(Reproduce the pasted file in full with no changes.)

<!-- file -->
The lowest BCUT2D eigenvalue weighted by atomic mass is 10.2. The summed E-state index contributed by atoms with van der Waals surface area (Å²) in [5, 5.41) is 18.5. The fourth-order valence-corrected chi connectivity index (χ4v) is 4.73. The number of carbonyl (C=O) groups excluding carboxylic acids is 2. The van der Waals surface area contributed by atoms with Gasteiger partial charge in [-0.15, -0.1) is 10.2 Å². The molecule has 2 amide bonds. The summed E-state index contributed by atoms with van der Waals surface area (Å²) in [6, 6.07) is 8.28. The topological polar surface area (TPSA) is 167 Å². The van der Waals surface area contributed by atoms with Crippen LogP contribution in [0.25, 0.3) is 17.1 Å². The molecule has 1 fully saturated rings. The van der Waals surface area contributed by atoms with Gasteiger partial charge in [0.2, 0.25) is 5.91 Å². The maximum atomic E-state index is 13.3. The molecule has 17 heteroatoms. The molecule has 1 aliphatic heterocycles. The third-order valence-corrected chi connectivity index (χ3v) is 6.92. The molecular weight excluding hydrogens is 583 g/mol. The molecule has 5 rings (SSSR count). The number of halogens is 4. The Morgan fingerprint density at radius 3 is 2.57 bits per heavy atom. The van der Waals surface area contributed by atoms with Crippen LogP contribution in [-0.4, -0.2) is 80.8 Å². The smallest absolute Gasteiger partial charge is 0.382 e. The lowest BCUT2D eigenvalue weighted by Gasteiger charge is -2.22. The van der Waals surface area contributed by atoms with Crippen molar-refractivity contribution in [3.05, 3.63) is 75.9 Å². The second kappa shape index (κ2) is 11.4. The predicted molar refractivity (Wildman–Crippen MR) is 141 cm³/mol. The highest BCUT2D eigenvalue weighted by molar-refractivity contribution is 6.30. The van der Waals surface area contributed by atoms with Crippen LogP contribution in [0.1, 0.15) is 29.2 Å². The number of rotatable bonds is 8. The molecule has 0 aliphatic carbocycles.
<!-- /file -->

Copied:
The lowest BCUT2D eigenvalue weighted by atomic mass is 10.2. The summed E-state index contributed by atoms with van der Waals surface area (Å²) in [5, 5.41) is 18.5. The fourth-order valence-corrected chi connectivity index (χ4v) is 4.73. The number of carbonyl (C=O) groups excluding carboxylic acids is 2. The van der Waals surface area contributed by atoms with Gasteiger partial charge in [-0.15, -0.1) is 10.2 Å². The molecule has 2 amide bonds. The summed E-state index contributed by atoms with van der Waals surface area (Å²) in [6, 6.07) is 8.28. The topological polar surface area (TPSA) is 167 Å². The van der Waals surface area contributed by atoms with Crippen LogP contribution in [0.25, 0.3) is 17.1 Å². The molecule has 1 fully saturated rings. The van der Waals surface area contributed by atoms with Gasteiger partial charge in [0.2, 0.25) is 5.91 Å². The maximum atomic E-state index is 13.3. The molecule has 17 heteroatoms. The molecule has 1 aliphatic heterocycles. The third-order valence-corrected chi connectivity index (χ3v) is 6.92. The molecular weight excluding hydrogens is 583 g/mol. The molecule has 5 rings (SSSR count). The number of halogens is 4. The Morgan fingerprint density at radius 3 is 2.57 bits per heavy atom. The van der Waals surface area contributed by atoms with Crippen LogP contribution in [-0.4, -0.2) is 80.8 Å². The smallest absolute Gasteiger partial charge is 0.382 e. The lowest BCUT2D eigenvalue weighted by Gasteiger charge is -2.22. The van der Waals surface area contributed by atoms with Crippen molar-refractivity contribution in [3.05, 3.63) is 75.9 Å². The second kappa shape index (κ2) is 11.4. The predicted molar refractivity (Wildman–Crippen MR) is 141 cm³/mol. The highest BCUT2D eigenvalue weighted by molar-refractivity contribution is 6.30. The van der Waals surface area contributed by atoms with Crippen LogP contribution in [0.1, 0.15) is 29.2 Å². The number of rotatable bonds is 8. The molecule has 0 aliphatic carbocycles.